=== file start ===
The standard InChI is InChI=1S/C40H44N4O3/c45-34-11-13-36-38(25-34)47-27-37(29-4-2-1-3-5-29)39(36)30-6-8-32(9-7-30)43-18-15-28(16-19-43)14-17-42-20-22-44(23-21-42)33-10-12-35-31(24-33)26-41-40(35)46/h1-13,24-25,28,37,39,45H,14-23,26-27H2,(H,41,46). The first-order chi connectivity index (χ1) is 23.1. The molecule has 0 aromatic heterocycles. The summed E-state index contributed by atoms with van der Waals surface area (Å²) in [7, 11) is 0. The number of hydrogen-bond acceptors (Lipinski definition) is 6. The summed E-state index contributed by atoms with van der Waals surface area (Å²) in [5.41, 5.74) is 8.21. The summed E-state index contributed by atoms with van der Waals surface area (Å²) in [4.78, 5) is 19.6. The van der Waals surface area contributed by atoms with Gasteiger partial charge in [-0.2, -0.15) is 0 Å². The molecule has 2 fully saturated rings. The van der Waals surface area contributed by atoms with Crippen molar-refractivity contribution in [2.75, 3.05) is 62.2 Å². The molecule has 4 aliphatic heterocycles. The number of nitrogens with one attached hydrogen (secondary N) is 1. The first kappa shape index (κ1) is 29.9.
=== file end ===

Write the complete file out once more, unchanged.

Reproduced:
The standard InChI is InChI=1S/C40H44N4O3/c45-34-11-13-36-38(25-34)47-27-37(29-4-2-1-3-5-29)39(36)30-6-8-32(9-7-30)43-18-15-28(16-19-43)14-17-42-20-22-44(23-21-42)33-10-12-35-31(24-33)26-41-40(35)46/h1-13,24-25,28,37,39,45H,14-23,26-27H2,(H,41,46). The first-order chi connectivity index (χ1) is 23.1. The molecule has 0 aromatic heterocycles. The summed E-state index contributed by atoms with van der Waals surface area (Å²) in [7, 11) is 0. The number of hydrogen-bond acceptors (Lipinski definition) is 6. The summed E-state index contributed by atoms with van der Waals surface area (Å²) in [5.41, 5.74) is 8.21. The summed E-state index contributed by atoms with van der Waals surface area (Å²) in [4.78, 5) is 19.6. The van der Waals surface area contributed by atoms with Gasteiger partial charge in [-0.2, -0.15) is 0 Å². The molecule has 2 fully saturated rings. The van der Waals surface area contributed by atoms with Crippen molar-refractivity contribution in [2.75, 3.05) is 62.2 Å². The molecule has 4 aliphatic heterocycles. The number of nitrogens with one attached hydrogen (secondary N) is 1. The first kappa shape index (κ1) is 29.9.